Today is pub-day for our re-release of Mark Smith’s The Death of the Detective , a National Book Award finalist and widely regarded as perhaps the best crime novel ever written. Author Ed Gorman, founder of Mystery Scene Magazine, took this opportunity to interview Mark. Here’s their talk.
It’s got to be hard to top what many consider to be an American classic. What are you working on now?
I have just finished a 168,000 word novel entitled Da Gama’s Gold (a line from Robert Frost’s “America Is Hard to See”), a reworking and reduction from a longer novel I spent too many years writing. It’s likely my most ambitious work since The Death of the Detective, and whereas that novel took on American violence, this novel explores American greed, featuring an entrepreneur con-man in place of the detective. The catalyst for the novel is the disappearance of said entrepreneur. He appears to have been a one-man successful crime ring in the mode of Doctor Mabuse, his vast crime, corruption and business world tentacles revealed as his past is uncovered. His character, which he appears to have himself created, is recreated anew by the parties seeking him out, including, eventually, crime show television. The novel has many characters and points-of-view, and is set in New England, New York, Wisconsin, San Diego, Canyon de Chelly, Chihuahua, Luxemburg and the Greek Islands.
Some years ago I decided to write a detective series, and determined I would write three books, to prove that I could do it before I sought publication. After I had barely finished the third book I lit into a fourth only to set it aside to rewrite Da Gama’s Gold. These detective novels are meant to respect the conventions of the genre, but to go beyond them by sustaining a consistent world of naturalism. Although the series features the same colorful and somewhat suspect detective– each book has a different setting and a different narrator. One book is set in rural Michigan where, after the funeral of young woman college student killed in a car crash, her boyfriend vanishes, another on a Maine island from which a young woman artist disappears, and a third in Florida and New Hampshire where a woman disappears from a White Mountains sporting goods emporium. The narrator of the first is a young discharged army officer, of the second, a woman novelist, and of the third, a writer of non-fiction books. In some cases, these narrators become detectives themselves. So far, the main characters are not so much the detective as are his narrators, or another character the narrator encounters in the story’s telling. All the novels have shocking and, I trust, convincing denouements.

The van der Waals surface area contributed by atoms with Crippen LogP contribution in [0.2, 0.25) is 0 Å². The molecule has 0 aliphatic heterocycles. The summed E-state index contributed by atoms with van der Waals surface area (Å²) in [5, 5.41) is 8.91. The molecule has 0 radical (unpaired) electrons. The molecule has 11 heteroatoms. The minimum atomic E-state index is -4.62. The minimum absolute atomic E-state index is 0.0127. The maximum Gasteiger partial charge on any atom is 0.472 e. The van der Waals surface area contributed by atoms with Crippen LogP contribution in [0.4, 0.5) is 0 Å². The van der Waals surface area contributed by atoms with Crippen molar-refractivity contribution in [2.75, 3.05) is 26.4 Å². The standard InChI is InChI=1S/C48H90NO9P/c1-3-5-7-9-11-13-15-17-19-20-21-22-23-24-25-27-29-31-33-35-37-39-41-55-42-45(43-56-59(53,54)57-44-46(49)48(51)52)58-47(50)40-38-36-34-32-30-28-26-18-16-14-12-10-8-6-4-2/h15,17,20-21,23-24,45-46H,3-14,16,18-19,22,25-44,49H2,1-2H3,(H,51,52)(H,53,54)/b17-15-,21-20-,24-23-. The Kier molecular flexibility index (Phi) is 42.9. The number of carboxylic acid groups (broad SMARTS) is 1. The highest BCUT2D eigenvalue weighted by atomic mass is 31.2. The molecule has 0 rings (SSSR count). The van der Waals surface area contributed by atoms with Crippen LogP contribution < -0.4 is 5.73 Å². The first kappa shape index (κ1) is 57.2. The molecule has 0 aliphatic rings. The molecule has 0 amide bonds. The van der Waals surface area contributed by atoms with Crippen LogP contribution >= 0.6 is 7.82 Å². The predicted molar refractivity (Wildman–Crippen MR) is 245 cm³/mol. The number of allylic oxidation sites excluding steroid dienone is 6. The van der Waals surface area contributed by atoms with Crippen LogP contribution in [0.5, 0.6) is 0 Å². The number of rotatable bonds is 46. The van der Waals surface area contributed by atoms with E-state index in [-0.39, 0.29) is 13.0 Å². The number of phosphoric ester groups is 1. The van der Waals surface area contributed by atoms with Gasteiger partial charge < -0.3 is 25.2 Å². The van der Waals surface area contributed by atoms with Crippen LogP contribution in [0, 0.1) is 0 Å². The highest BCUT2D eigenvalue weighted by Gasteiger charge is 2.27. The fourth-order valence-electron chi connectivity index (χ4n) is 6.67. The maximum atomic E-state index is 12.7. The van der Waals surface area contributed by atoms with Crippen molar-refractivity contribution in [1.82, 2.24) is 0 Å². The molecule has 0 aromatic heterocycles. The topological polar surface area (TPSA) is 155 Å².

I am presently at a point where I must decide between culling and reworking a second novel from the original manuscript of Da Gama’s Gold, or returning to finish the fourth detective novel. Right now I am making the finaI minor revisions to the three detective novels already written. I have spent a good deal of time writing poetry in the past decade, but am determined, at this time, to concentrate on prose.
Tell us about The Death of the Detective, a book that has garnered enormous acclaim:
The Death of the Detective is not exactly a novel in the detective genre, although it does employ, celebrate and satirize the genre’s conventions. A ‘quest’ novel in the vein of Don Quixote, Moby Dick and Dead Souls, it probably also owes something to Chaucer’s “Pardoner’s Tale.” However, it is not a white whale, dead peasants, chivalric deeds much less the Holy Grail, that the hero seeks but a maddened killer loose on the streets of what is now referred to as ‘Chicagoland’. Ironically it is the detective’s pursuit of the murderer that brings about his crimes. Along with other happenings and discoveries.